Rice flour is high in fiber, gluten-free, and low in saturated fat, cholesterol, and sodium. It has less nutritional value than whole-grain rice or whole grain brown rice flour) but is a significant source of manganese.4 It has around 7–10% protein, 75–82% carbohydrates, and .7–1% fat.4 Rice flour is enriched with vitamins and minerals to meet nutrient requirements.

Commercial production

Rice is first dehulled, after which it is tempered and milled to remove its bran, then enriched for table rice, but not for rice flour production unless required by the customer. There are several milling options available, yielding different particle sizes, textures, and starch content. A process of partial boiling (parboiling) is used to produce more nutritious varieties. The process entails soaking the rice, then heating and drying it after or before it is dehulled. During the parboiling process, thiamin migrates from the rice pericarp into the endosperm.5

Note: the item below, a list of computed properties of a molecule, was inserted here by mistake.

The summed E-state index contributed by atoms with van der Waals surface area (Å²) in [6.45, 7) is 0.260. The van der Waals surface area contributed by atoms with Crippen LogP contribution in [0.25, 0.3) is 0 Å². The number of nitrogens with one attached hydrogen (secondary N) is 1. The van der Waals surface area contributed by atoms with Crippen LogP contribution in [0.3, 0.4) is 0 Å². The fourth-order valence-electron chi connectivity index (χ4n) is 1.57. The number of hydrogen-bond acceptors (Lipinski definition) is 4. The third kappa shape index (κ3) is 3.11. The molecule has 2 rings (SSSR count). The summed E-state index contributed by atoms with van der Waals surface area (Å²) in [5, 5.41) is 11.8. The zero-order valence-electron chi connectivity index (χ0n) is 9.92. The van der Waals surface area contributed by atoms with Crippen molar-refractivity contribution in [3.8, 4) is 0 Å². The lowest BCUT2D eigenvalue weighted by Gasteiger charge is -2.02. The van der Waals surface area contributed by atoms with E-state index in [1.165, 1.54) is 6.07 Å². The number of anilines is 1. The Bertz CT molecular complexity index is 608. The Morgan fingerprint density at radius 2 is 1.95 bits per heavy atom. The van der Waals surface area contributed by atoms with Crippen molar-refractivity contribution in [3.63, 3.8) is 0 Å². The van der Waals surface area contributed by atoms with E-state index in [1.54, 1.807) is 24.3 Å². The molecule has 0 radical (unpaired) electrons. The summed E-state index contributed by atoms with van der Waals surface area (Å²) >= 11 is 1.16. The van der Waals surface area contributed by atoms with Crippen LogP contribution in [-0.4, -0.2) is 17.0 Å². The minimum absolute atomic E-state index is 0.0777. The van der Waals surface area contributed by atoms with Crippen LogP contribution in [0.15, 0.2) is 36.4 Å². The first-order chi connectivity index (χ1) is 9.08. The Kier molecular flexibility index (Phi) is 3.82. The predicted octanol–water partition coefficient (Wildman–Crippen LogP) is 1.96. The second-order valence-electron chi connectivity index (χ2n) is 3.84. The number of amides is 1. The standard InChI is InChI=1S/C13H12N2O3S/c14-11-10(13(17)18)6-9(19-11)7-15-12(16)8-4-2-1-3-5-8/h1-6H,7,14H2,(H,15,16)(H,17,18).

Different grinding methods can be used:2

  • Wet grinding is the most traditional – and the most expensive – process for obtaining rice flour. Wet grinding results in significantly smaller average particle size and a lower percentage of starch damaged starch than alternative grinding methods.
  • Semi-dry grinding is simpler than the wet grinding method. Rice kernels are soaked and dried before they are grinded into flour. The method is expensive and time-consuming.
  • Dry grinding is done without any prior soaking of the rice kernels. The kernels are ground using varying tools (e.g., hammer mill, roller mill, impact mill, pin mill, disk mill) until the particle size of the rice flour is consistent.